To address the value of adding exenatide to the treatment regimen of patients on existing therapy consisting of metformin and/or SUs, this study compared Medicaid-enrolled patients with T2DM who had exenatide added to their therapeutic regimen with those who had thiazolidinediones (TZDs), basal insulin, or DPP4Is added. Four spending outcomes—inpatient, outpatient, prescription, and total—were measured for the year following initiation of each of these treatments. Regression analyses were conducted to control for patient characteristics. All comparisons with patients given exenatide were performed with the entire study cohort and again with propensity score—matched groups.

MethodsStudy Sample

This retrospective cohort analysis applied Medicaid claims data from January 1, 2005, to December 31, 2009, from the Thomson Reuters MarketScan Multi-State Medicaid Database. This database contains inpatient, outpatient, and pharmacy claims of approximately 880,000 Medicaid enrollees with multiple claims with diabetes diagnoses. Also included in this database are demographic information, diagnosis codes, costs, dates of occurrence, and other administrative information. Clinical information, however, such as body mass index, blood pressure measurements, and laboratory results, such as A1C values, are not available. This database contained Medicaid claims information from 12 geographically dispersed states; however, state-level information or identifiers for geographic location were not available.15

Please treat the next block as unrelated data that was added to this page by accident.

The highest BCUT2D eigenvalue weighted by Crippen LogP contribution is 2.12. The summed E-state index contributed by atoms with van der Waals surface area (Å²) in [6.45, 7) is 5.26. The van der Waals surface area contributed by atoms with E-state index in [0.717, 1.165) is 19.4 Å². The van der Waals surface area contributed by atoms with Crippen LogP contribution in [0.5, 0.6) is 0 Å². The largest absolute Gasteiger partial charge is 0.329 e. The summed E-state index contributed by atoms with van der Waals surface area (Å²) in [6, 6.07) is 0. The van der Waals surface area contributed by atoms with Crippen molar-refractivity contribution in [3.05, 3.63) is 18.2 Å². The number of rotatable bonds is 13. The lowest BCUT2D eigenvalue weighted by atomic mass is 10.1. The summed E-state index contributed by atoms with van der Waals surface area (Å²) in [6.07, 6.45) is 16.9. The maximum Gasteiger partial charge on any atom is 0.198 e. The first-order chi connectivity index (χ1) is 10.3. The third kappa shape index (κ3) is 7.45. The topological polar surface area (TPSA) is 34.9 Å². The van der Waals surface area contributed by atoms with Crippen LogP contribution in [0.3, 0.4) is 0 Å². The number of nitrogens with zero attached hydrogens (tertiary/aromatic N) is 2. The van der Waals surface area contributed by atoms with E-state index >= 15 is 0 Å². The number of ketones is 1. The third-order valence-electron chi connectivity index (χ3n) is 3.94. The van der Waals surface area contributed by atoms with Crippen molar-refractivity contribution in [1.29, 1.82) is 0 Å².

Patients between 18 and 65 years of age were eligible for the study if they had T2DM, confirmed by 2 diagnoses of T2DM (International Classification of Diseases, 9th Revision, Clinical Modification codes 250.x0 or 250.x2) at least 30 days apart, or at least 1 T2DM diagnosis and a filled prescription for a 30-day supply of antidiabetic medication. These requirements helped to ensure the stability and accuracy of the diabetes diagnosis. Patients were required to have received an SU and/or metformin for at least 30 days, followed by the addition of exenatide, a TZD, basal insulin (long-acting or intermediate-acting, including detemir, glargine, and neutral protamine Hagedorn), or a DPP4I for at least 90 days within 12 months of initiating these add-on therapies. Patients who received treatment with more than 1 of the 4 specified add-on therapies during the study period were excluded. Those who used rapid-acting insulin prior to, or in combination with, the addition of a new therapy were excluded.